Domain or not?

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Computer networks are often just automatically set up without much thought: if it’s a business, it’s set up as a domain, if it’s home, it’s not.

Often nobody even asks the owners of the computers what they might want or bothers to discuss the advantages and disadvantages. If it’s business, the users authenticate to a domain, if it’s home, they don’t.

But not every business needs or even wants a domain login, and some home networks could find it quite useful.

Some things to consider

You don’t necessarily need a domain to share resources or protect those shares from improper access. Even if you do use a domain for those purposes, you don’t necessarily need a domain login because you can authenticate to specific resources.

Running simple shared resources, either wide open, password protected or with user authentication required, can be much simpler if you have a mixed bunch of servers. Linux and Unix servers running Samba can act very much like a Windows domain controller if desired, but Samba can also be much more flexible and less complicated. The Windows domain model is really at its best when deployed in a large organization with complex security needs, and can be extreme overkill when applied to a small business.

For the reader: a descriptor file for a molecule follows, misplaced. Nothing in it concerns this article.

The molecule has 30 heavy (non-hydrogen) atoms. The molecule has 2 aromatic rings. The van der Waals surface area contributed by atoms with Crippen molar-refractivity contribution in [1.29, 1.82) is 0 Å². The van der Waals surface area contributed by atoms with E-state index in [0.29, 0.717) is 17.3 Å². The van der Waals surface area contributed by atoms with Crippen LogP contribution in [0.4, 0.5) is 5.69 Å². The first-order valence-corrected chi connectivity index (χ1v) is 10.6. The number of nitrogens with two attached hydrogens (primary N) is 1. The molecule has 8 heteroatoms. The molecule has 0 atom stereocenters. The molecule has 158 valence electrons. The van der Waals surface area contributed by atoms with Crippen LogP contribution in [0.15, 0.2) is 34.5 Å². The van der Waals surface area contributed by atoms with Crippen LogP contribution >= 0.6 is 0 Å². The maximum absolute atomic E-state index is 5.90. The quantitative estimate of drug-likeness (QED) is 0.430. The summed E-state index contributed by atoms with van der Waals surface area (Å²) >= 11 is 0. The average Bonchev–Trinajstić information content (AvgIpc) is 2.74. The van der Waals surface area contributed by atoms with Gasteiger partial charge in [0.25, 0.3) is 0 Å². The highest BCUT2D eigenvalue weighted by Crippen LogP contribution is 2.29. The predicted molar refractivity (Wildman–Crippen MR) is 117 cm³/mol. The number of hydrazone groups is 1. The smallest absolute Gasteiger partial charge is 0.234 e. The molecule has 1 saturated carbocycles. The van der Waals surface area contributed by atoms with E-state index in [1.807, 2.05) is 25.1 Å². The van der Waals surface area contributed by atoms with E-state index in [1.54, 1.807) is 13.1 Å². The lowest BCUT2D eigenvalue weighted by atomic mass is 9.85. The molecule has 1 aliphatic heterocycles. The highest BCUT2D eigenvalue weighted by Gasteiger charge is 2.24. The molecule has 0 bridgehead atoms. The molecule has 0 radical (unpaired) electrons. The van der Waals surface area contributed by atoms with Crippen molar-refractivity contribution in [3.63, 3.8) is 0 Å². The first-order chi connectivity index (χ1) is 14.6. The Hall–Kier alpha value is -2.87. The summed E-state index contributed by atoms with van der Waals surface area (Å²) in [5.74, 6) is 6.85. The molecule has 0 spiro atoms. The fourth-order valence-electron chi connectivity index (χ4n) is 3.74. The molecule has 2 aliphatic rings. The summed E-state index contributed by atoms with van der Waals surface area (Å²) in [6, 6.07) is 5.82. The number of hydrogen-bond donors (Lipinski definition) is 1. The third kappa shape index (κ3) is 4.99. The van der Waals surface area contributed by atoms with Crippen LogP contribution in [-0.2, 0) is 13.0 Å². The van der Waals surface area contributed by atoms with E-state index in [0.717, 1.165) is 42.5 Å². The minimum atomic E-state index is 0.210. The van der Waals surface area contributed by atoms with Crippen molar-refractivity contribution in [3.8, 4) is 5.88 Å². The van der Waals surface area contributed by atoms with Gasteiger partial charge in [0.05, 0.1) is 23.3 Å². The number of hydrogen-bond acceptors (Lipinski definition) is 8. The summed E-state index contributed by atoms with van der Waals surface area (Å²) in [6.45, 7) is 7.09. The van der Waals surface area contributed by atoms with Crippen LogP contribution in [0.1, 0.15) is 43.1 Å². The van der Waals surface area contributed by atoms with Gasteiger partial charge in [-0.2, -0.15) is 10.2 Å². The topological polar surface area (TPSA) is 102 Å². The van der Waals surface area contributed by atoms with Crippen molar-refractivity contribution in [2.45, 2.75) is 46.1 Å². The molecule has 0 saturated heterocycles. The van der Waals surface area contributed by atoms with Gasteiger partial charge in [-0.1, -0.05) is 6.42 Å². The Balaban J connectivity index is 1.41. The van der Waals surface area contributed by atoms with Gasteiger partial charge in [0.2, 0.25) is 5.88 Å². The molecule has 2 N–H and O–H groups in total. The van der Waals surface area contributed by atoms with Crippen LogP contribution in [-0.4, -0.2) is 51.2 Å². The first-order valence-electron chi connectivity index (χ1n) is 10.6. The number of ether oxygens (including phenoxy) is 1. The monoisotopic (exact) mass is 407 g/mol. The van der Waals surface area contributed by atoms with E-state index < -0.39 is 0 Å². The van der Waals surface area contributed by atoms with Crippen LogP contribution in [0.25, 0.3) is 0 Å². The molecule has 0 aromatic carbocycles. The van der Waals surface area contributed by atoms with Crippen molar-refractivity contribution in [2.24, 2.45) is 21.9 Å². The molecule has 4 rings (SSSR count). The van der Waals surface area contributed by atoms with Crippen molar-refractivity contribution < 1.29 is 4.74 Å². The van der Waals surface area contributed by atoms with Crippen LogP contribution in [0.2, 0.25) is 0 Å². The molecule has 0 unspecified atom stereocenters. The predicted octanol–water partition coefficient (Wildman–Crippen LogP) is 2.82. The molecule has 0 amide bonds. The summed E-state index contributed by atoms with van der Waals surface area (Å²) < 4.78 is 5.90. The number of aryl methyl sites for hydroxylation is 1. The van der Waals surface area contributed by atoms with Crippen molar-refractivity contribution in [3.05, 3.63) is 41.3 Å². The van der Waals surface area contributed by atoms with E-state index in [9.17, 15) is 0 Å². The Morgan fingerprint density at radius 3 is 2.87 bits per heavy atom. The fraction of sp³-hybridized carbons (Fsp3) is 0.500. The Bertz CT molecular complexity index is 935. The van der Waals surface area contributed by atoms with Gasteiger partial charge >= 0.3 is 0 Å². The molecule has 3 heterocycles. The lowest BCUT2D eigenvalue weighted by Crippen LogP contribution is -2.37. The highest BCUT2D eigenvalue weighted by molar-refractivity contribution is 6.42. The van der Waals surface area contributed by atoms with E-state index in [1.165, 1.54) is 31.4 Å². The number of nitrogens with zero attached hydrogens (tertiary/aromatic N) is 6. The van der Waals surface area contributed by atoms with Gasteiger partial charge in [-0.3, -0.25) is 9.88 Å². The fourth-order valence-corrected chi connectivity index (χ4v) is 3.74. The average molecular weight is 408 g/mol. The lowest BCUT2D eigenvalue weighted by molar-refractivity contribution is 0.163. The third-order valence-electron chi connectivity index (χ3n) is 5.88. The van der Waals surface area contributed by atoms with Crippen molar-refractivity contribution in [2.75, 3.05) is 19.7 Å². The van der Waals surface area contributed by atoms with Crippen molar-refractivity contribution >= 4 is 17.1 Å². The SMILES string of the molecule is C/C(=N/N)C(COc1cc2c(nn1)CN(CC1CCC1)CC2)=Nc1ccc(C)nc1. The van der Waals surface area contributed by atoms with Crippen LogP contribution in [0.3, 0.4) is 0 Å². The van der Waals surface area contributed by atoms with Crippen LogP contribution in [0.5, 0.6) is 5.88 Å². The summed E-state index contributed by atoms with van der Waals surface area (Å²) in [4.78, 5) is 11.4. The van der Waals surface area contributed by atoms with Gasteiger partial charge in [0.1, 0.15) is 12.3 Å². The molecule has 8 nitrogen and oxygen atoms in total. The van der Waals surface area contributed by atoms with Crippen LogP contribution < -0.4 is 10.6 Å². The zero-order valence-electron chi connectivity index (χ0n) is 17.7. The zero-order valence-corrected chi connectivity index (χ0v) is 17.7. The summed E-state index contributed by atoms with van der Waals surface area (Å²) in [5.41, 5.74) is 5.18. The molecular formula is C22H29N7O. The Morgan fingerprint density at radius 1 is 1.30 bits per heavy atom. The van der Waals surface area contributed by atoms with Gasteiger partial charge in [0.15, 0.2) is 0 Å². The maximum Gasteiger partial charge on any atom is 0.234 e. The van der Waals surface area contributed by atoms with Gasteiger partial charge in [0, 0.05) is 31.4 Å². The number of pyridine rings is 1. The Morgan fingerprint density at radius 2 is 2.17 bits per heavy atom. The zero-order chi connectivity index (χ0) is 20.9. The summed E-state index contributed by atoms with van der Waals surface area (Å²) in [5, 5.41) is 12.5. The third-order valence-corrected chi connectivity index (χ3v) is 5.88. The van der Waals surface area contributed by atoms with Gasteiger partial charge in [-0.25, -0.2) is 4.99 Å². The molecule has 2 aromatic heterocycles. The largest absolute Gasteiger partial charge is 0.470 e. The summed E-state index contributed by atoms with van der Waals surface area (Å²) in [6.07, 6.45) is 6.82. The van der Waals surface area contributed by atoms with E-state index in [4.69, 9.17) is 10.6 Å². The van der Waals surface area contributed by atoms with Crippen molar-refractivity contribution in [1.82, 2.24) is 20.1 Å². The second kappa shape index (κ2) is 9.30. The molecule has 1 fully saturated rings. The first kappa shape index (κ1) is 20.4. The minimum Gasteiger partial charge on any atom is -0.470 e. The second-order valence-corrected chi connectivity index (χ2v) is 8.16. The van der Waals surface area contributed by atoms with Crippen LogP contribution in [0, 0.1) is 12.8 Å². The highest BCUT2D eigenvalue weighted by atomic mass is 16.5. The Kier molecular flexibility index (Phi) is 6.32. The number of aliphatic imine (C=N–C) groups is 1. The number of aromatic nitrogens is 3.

Advantages of a domain login

On the other hand.. having a single point to manage logins, passwords and the user’s login environment can make the system administrator’s life much more pleasant. If you have complicated security needs, the domain model allows you to finely control who has access to what. You can control who can log in and what happens after they log in, setting the level of control the user has to their own machine if desired. This sort of control is often necessary in a larger organization, but can be useful even in a small home network where you want to prevent children or visitors from making changes to systems. This can move most of the responsibility to the system administrator, and as policies can be applied to groups of users, the administration doesn’t have to be particularly burdensome.

If you don’t understand all the possibilities, and are unsure of what to do, you really should discuss this with a professional before allowing someone to set up a network that may not be right for you.

*Originally published at APLawrence.com

A.P. Lawrence provides SCO Unix and Linux consulting services http://www.pcunix.com

Domain or not?
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